Tilda Swinton revealed she is “very, very grateful” for Kevin Feige commenting on the whitewashing controversy for her character The Ancient One in the 2016 movie “Doctor Strange.”
The 60-year-old Scottish actress reflected on the casting decision to play the controversial role in an interview with Variety
- “I remember at the time having a question mark in my own mind, and being attendant to the public response to the idea that a Scottish woman will be playing this character, and being aware that there was no resistance at all — there was widespread welcome — which shifted at a certain point, for very good reasons with which I had an enormous amount of sympathy,” she said.
- In 2016, Swinton defended playing the role of The Ancient One, stating Feige and director Scott Derrickson “made this very clear decision” to cast her in the role in “what they considered an offensive racial stereotype in the comic books,” according to IndieWire.
- However, in May, Feige admitted they made a mistake by casting Swinton as The Ancient One.
Even more controversy: Swinton found herself even deeper into the issue when she privately reached out to comedian Margaret Cho to better understand the casting controversy and whitewashing.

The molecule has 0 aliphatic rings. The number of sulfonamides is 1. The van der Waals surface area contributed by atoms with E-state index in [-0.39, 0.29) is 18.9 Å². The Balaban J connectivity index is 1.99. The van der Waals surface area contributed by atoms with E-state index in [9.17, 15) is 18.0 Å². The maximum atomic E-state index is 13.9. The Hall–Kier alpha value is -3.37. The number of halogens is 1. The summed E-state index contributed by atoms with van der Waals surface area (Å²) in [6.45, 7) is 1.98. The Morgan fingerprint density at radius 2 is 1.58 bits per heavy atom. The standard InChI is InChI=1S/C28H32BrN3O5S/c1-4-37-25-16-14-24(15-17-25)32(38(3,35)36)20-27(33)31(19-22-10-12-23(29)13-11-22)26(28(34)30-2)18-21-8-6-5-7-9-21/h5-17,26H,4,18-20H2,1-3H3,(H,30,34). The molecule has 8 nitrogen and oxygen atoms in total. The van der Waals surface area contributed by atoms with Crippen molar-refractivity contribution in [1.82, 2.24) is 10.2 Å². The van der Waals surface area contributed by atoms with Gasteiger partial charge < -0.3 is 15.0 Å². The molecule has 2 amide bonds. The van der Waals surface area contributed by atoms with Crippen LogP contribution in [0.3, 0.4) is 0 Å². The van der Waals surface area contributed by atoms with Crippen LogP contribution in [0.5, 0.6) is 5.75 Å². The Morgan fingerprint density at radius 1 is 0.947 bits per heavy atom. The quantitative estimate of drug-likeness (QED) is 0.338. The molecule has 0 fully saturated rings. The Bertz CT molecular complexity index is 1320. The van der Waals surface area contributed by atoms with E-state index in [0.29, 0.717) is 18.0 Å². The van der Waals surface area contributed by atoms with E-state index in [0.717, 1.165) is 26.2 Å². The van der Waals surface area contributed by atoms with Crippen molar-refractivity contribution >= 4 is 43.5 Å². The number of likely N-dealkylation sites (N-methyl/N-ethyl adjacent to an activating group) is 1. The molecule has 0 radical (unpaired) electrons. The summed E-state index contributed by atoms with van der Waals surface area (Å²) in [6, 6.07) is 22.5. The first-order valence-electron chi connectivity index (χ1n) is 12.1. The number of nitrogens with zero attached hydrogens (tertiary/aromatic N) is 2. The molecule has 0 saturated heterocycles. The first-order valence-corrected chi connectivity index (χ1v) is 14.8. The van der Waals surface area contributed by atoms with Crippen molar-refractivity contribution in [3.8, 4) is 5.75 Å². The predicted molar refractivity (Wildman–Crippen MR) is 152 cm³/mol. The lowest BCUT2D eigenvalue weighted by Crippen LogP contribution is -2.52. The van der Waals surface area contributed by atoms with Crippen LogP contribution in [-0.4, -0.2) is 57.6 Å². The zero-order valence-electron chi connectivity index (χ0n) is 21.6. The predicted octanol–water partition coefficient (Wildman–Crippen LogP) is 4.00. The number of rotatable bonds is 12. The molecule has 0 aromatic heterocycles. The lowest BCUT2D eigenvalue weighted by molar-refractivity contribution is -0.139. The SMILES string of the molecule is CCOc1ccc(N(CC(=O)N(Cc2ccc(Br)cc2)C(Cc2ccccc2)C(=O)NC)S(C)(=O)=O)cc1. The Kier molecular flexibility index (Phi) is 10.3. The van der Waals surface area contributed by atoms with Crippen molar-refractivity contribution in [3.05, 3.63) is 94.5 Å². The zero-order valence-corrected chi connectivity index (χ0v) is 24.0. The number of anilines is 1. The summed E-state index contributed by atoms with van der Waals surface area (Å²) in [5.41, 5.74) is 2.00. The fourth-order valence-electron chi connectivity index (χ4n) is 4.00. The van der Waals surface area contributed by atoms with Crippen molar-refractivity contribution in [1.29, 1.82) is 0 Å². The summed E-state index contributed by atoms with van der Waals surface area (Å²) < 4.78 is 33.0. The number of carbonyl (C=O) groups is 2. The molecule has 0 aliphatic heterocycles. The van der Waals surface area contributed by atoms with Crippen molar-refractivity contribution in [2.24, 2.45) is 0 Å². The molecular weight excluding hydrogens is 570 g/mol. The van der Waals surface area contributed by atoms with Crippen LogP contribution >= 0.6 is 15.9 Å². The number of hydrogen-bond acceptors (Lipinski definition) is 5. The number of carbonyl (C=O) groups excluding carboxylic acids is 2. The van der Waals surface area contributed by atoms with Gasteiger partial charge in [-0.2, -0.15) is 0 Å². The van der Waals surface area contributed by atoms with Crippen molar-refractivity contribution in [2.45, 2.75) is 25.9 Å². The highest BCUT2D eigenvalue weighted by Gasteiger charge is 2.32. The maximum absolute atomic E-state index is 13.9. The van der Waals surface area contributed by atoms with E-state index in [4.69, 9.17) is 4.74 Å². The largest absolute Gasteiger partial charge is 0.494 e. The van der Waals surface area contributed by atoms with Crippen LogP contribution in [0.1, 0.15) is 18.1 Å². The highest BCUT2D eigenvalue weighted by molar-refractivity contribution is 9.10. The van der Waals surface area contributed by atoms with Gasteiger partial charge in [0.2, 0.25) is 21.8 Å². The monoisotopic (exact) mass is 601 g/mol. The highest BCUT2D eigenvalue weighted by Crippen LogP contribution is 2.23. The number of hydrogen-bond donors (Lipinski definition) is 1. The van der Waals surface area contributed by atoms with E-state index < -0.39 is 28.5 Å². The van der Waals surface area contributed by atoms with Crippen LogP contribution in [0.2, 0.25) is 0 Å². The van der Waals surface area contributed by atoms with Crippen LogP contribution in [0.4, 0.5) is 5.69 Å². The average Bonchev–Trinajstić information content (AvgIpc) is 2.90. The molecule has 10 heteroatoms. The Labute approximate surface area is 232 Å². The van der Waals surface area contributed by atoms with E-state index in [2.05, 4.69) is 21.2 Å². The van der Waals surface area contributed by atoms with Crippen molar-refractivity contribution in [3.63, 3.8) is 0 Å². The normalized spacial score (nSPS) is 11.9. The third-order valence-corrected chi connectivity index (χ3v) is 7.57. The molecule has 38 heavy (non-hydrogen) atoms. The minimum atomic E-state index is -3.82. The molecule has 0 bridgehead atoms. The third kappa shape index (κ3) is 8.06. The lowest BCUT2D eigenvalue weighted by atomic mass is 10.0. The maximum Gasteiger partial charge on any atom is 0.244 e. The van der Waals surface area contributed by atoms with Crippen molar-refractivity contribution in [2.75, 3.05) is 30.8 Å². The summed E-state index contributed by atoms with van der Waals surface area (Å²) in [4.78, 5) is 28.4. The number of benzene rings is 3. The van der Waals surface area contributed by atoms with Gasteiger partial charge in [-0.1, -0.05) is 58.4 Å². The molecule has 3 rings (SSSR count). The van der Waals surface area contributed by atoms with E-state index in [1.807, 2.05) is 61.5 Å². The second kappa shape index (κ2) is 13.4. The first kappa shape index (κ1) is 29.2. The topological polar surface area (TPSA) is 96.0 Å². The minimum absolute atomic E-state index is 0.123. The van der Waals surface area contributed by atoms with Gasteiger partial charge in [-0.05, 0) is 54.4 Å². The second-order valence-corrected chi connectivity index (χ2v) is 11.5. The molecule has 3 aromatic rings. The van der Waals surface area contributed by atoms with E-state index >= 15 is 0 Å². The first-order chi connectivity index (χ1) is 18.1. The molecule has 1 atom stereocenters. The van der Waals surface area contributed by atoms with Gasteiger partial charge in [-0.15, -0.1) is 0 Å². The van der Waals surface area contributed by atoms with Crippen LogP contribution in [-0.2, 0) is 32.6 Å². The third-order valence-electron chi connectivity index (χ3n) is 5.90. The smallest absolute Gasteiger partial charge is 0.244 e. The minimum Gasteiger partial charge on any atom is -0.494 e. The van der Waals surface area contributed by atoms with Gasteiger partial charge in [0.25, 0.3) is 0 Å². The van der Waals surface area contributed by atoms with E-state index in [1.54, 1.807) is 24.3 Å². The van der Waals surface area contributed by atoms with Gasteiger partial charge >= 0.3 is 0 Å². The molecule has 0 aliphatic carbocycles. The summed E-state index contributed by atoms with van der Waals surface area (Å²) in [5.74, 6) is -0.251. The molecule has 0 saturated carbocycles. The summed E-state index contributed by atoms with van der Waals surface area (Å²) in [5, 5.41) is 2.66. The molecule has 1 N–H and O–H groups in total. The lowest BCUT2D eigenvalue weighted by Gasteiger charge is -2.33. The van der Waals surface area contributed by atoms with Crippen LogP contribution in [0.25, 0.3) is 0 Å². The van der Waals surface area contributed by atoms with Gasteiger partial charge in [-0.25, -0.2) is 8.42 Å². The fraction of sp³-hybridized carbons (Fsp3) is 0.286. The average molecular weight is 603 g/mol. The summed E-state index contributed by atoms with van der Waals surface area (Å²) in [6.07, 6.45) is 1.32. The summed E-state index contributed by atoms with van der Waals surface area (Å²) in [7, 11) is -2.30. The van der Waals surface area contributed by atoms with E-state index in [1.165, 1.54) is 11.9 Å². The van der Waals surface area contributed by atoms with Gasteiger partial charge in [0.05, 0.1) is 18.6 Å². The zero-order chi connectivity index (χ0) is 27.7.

- Cho had never met Swinton before when the latter contacted her.
- The comedian, who is of Korean descent, described it as “weird” during a guest appearance on the TigerBelly podcast with fellow Asian American comedian Bobby Lee in December 2016.
- After the guest appearance, Swinton’s camp shared the email exchange she had with the comedian to Jezebel. On the surface, the two seemed to have had a fairly amicable discussion.
Looking back at the email controversy: Swinton told Variety she felt like they’re at “the point now, where I can say it doesn’t matter anymore, and it was all worth it,” adding, “I think it was a hot spot [and] I was aware at the time of being caught in something that [was out of] my actual control. And that felt fine, because it wasn’t my voice that anybody needed to hear.”
- She said her “questionable decision” to reach out to Cho was “naive and clearly confusing” and added, “I was embarrassed that I had maybe gone up a blind alley in starting the correspondence in the first place — maybe I had confused matters — but beyond that, I have zero regrets.”